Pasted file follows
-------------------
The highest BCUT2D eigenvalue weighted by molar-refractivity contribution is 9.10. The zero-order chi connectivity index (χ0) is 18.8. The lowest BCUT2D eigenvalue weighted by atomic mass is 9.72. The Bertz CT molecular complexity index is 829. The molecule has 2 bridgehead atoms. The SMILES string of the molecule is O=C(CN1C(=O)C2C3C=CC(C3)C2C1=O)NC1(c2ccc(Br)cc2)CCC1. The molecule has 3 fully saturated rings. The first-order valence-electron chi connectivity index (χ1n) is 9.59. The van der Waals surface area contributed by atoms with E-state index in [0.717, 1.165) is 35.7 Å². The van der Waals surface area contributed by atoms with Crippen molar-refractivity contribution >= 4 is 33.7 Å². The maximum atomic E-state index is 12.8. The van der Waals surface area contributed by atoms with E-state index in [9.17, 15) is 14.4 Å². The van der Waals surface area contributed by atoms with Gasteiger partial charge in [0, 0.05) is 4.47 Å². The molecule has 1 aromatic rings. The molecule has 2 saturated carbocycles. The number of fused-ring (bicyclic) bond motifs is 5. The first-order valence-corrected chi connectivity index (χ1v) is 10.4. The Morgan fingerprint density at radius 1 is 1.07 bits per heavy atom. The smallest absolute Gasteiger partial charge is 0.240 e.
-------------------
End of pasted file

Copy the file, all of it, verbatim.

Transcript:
The highest BCUT2D eigenvalue weighted by molar-refractivity contribution is 9.10. The zero-order chi connectivity index (χ0) is 18.8. The lowest BCUT2D eigenvalue weighted by atomic mass is 9.72. The Bertz CT molecular complexity index is 829. The molecule has 2 bridgehead atoms. The SMILES string of the molecule is O=C(CN1C(=O)C2C3C=CC(C3)C2C1=O)NC1(c2ccc(Br)cc2)CCC1. The molecule has 3 fully saturated rings. The first-order valence-electron chi connectivity index (χ1n) is 9.59. The van der Waals surface area contributed by atoms with E-state index in [0.717, 1.165) is 35.7 Å². The van der Waals surface area contributed by atoms with Crippen molar-refractivity contribution >= 4 is 33.7 Å². The maximum atomic E-state index is 12.8. The van der Waals surface area contributed by atoms with E-state index in [9.17, 15) is 14.4 Å². The van der Waals surface area contributed by atoms with Gasteiger partial charge in [0, 0.05) is 4.47 Å². The molecule has 1 aromatic rings. The molecule has 2 saturated carbocycles. The number of fused-ring (bicyclic) bond motifs is 5. The first-order valence-corrected chi connectivity index (χ1v) is 10.4. The Morgan fingerprint density at radius 1 is 1.07 bits per heavy atom. The smallest absolute Gasteiger partial charge is 0.240 e.